telexfree-logoA few days ago Sann Rodrigues filed a motion requesting he be released from jail. Late last year Rodrigues was found to be in contempt and is currently being held at Florida’s Pinellas County Jail.

Rodrigues motion claims that it is impossible for him to pay the $474,503 he’s accused of dissipating.

The SEC argue otherwise, with hints they suspect Rodrigues might have millions squirreled away overseas.

As per the SEC’s February 18th filed objection, they claim “present inability to comply with a court order” as an affirmative defense sees the defendant bear the burden of production.

In other words, the defendant (Rodrigues in this case), would need to prove he it is impossible for him to come up with $474,503 given his present circumstances.

sann-rodrigues-top-telexfree-investorIn his motion, Rodrigues (right) relies on his previously filed accounting with the SEC to meet this burden.

The SEC claim this accounting is “insufficient”. The accounting is also unsworn, meaning it doesn’t carry much legal weight.

Furthermore the SEC appear to suspect that Rodrigues’ unsworn accounting is far from complete.

Although (the SEC) had received information regarding Rodrigues’ domestic holdings, information had been lacking as to his international activity — activity outside the ambit of the asset freeze.

The SEC were well within their right to request a sworn revised accounting, but state they didn’t in the interest of resolving the contempt issue, as directed by the court.

Now that the unsworn accounting has become a focal point for Rodrigues’ release from prison, it’s a different story.

Regardless of whether the SEC followed up on a sworn accounting statement from Rodrigues, they claim their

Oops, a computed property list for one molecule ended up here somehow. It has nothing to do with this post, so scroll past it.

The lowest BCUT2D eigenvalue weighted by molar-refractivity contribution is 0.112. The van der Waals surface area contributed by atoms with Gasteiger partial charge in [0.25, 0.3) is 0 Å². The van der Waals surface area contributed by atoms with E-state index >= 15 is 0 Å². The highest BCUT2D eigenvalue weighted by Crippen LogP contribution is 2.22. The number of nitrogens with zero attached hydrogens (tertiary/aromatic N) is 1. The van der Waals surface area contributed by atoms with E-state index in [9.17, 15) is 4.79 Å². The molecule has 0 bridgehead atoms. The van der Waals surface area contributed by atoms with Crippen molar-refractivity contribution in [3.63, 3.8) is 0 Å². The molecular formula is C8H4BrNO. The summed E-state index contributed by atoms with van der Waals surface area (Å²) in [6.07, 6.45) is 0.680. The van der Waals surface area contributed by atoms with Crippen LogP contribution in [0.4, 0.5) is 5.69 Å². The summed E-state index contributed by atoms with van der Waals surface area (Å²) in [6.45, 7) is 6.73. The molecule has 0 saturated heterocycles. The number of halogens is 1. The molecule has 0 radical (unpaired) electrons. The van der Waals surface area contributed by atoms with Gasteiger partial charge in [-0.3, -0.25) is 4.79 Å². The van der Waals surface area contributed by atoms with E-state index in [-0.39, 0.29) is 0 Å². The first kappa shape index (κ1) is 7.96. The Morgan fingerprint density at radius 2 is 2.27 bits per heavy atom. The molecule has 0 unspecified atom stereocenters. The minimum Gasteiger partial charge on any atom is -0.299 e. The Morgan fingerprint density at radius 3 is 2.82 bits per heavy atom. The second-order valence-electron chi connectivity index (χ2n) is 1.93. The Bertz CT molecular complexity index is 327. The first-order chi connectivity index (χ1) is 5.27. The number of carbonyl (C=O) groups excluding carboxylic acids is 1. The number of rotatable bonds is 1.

decision not to push for a sworn accounting does not relieve Rodrigues’ burden to provide to this Court detailed sworn evidence that he has an inability to pay and thereby excuse his failure to purge his contempt.

Should the court agree, the SEC has requested an

evidentiary hearing at which Rodrigues, under oath provide evidence that he has an inability to comply with this Court’s order and that he be subject to cross-examination to test the veracity of his claim.

While specifics aren’t discussed, the SEC’s investigations into Rodrigues continue.

After further investigation, it appears that Rodrigues may have earned more than $5.4 million from his TelexFree conduct, which is far in excess to amounts frozen by this Court’s Asset Freeze Order.

A supportive declaration by an SEC Forensic Accountant goes into further detail;

I was asked to review certain documents, including bank statements, bank transaction documents, and bank wire transfer records concerning personal and business accounts under the control of Rodrigues, as well as bank accounts belonging to (TelexFree).

The bank records reflect that, from October 2012 through April 2014, business or personal accounts under the control of Rodrigues likely received more than $1.51 million from TelexFree or its investors.

Based on our communications with Mr. Rodrigues, it is our understanding that he had no other source of income during this time period other than TelexFree-related activity.

There was an additional $3.92 million in cash deposits made into Mr. Rodrigues’ personal and business accounts over this time period.

Assuming all of those deposits were related to TelexFree, the total amount of Mr. Rodrigues’ earnings from Telexfree could be as
high as $5.44 million.

Rodrigues maintains he only made $1.3 million through TelexFree – and points out in his defense that the court has already frozen more than that amount.

In 2013 Rodrigues publicly claimed to have made over three million dollars in the scheme.

The current status of Rodrigues’ millions is unknown. The SEC, for their part, believe a cross-examination under oath might get to the bottom of things.

Failing which, the regulator has asked that, if Rodrigues’ 20% payment plan is approved, that the percentage he’s required to pay back to purge his contempt be increased to at least 50%.

A decision on the matter now rests with the court. Stay tuned…


Footnote: Our thanks to Don@ASDUpdates for providing a copy of the SEC’s Opposition to Sann Rodrigues’ “Motion For Release of Custody”, filed February 18th, 2016.